In the beginning you laid the foundations of the earth,
and the heavens are the work of your hands.
They will perish, but you remain;
they will all wear out like a garment.
Like clothing you will change them
and they will be discarded.
But you remain the same,
and your years will never end.
—Psalm 102:25-27 (Read Psalm 102)
Let nothing disturb thee.
I picture myself, 23 years old, sitting cross-legged on the floor, in a semicircle with six or eight other young women. It is 9 p.m. on a Tuesday evening, and we have gathered again in the windowless student lounge of Finnegan Hall.
Facing us, also sitting cross-legged on the floor, is Father Robert Susa. This Roman Catholic priest and university faculty member is the chaplain of this residence hall for first-year women.
We are at Gannon University in Erie, Pennsylvania, and this is my first semester in a new campus ministry position. I am a born-and-bred Protestant, now working for a parachurch ministry in partnership with a Presbyterian congregation. Gannon is a university overseen by Erie’s Roman Catholic diocese, although its students come from many different faith traditions.
Let nothing frighten thee.
Since my experience of the Catholic church thus far is limited to a handful of weddings and funerals, I am still figuring out my place in this new environment. I am committed to better understanding this cross-cultural ministry context. My prayer is to work towards greater unity within the Body of Christ by helping students of different faith backgrounds (or none at all) to understand one another better, so I figure I had better start with myself.
Step one: I accept the invitation of the university’s campus ministry office to participate in weekly staff meetings. Step two: I audit a class called “Catholic Traditions,” taught by another Catholic priest faculty member. Step three: I begin to attend the weekly “Mass and Rap” gathering, hosted by Father Susa every Tuesday evening in this dorm lounge.
Everything is changing.
It is 1989, and the word “rap” is shifting its slang meanings. We are just beginning to understand rap as “to talk rhythmically to the beat of rap music.” But for the purposes of this weekly gathering, we adhere to the already-dated definition: “to talk or discuss, especially freely, openly, or volubly; chat.”
Father Susa is a product of the 1960s, so rather than rapping the Mass a la Run DMC, he presides over a stripped-down liturgy, offering the body and blood of Christ to the handful of participants gathered. As one of very few non-Catholics in attendance, I decline receiving the Host and the cup out of respect for our differing theologies around the significance of the Eucharist. But I do participate in the prayers, listen to the Scripture readings, and meditate on the reflections prepared and delivered by Father Susa.
Once the liturgy has concluded, he opens up a discussion—a rap—about themes presented in the Scripture readings and his homily. Mass, then rap.
God alone is changeless.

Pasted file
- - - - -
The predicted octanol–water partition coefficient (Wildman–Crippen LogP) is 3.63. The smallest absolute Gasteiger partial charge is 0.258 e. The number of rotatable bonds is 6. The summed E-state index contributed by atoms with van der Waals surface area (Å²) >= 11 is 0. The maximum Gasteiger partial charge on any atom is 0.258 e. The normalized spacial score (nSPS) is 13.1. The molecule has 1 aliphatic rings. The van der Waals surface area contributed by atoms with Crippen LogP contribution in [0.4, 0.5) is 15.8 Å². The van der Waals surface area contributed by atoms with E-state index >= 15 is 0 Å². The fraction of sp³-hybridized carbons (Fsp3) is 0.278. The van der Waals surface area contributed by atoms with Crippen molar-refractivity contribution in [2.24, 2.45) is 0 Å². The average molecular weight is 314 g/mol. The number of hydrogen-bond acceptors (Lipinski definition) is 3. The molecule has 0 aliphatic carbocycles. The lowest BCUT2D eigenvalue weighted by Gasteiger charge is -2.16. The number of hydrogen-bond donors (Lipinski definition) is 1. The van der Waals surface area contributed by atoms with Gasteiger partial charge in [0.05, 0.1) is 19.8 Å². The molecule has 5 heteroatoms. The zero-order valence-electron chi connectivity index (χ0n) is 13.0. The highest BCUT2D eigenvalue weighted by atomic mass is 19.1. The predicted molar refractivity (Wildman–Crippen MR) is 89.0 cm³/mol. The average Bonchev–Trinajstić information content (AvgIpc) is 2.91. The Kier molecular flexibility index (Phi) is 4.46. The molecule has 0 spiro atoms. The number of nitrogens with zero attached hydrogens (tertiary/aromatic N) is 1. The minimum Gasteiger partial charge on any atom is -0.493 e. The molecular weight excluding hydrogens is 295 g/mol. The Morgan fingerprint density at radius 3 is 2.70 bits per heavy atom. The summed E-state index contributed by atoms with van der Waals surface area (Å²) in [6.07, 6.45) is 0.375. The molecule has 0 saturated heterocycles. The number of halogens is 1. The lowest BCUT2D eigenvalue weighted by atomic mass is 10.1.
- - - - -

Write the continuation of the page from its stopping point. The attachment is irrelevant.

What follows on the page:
Father Susa has seen and experienced the hope and fear of the Civil Rights Movement, the national polarization over the Vietnam War, the assassinations of prominent activists, the impeachment and resignation of a popular president.
I am a product of a suburban upbringing and private liberal arts college education, a child of the Cold War era, the 1970s “me generation,” the relative peace and prosperity of the 1980s.
Patience attains the goal.
I do not yet know that the Gulf War will break out in a few months, or that 12 years from now, on September 11, 2001, there will be a devastating attack on the United States. In this era that precedes social media saturation, I am embarrassingly (and yes, blissfully) unaware of the injustices and violence that take place every day around the world, and in my own country.
I do not know that, three decades from now, I will have buried both of my parents and will be navigating social isolation and anxiety brought on by a global pandemic and the most divisive presidential election season of my lifetime.
The one who has God lacks nothing. God alone fills all our needs.
I do not yet understand how the words that Father Susa frequently recites to close these evenings will comfort and sustain me during the many seasons of my life yet to be experienced, in all of their beauty and terror and joy and grief.
I cannot imagine—anymore than the Spanish noblewoman who composed this prayer 500 years ago could have—how these words will comfort me in the year of our Lord, 2020. How I will continue to borrow her prayer as I enter yet another Advent season. As I once again remember the humble birth of Jesus of Nazareth more than 2,000 years ago, and as I eagerly anticipate His promised return.
Let nothing disturb thee; let nothing frighten thee.
Everything is changing; God alone is changeless.
Patience attains the goal.
The one who has God lacks nothing.
God alone fills all our needs.
—a prayer of Saint Teresa of Avila
—Amy Maczuzak serves as Senior Editor for the CCO.